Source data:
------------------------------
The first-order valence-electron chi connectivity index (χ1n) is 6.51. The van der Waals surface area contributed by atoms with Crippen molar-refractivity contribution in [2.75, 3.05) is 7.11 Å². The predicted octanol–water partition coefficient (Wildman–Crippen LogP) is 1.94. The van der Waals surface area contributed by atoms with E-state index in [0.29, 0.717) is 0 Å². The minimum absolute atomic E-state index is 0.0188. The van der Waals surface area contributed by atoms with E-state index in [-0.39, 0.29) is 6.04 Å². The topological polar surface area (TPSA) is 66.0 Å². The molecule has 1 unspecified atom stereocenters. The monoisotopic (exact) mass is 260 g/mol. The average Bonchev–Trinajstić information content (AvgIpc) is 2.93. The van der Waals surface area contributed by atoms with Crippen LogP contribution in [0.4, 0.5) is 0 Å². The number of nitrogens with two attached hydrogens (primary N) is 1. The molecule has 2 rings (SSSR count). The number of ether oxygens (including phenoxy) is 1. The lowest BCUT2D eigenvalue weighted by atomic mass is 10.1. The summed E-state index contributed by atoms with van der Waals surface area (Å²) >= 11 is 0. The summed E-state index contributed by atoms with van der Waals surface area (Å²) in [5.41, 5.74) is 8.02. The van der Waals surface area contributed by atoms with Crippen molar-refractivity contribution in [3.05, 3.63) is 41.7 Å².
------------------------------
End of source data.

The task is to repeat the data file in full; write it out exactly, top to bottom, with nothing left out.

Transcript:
The first-order valence-electron chi connectivity index (χ1n) is 6.51. The van der Waals surface area contributed by atoms with Crippen molar-refractivity contribution in [2.75, 3.05) is 7.11 Å². The predicted octanol–water partition coefficient (Wildman–Crippen LogP) is 1.94. The van der Waals surface area contributed by atoms with E-state index in [0.29, 0.717) is 0 Å². The minimum absolute atomic E-state index is 0.0188. The van der Waals surface area contributed by atoms with E-state index in [-0.39, 0.29) is 6.04 Å². The topological polar surface area (TPSA) is 66.0 Å². The molecule has 1 unspecified atom stereocenters. The monoisotopic (exact) mass is 260 g/mol. The average Bonchev–Trinajstić information content (AvgIpc) is 2.93. The van der Waals surface area contributed by atoms with Crippen LogP contribution in [0.4, 0.5) is 0 Å². The number of nitrogens with two attached hydrogens (primary N) is 1. The molecule has 2 rings (SSSR count). The number of ether oxygens (including phenoxy) is 1. The lowest BCUT2D eigenvalue weighted by atomic mass is 10.1. The summed E-state index contributed by atoms with van der Waals surface area (Å²) >= 11 is 0. The summed E-state index contributed by atoms with van der Waals surface area (Å²) in [5.41, 5.74) is 8.02. The van der Waals surface area contributed by atoms with Crippen molar-refractivity contribution in [3.05, 3.63) is 41.7 Å².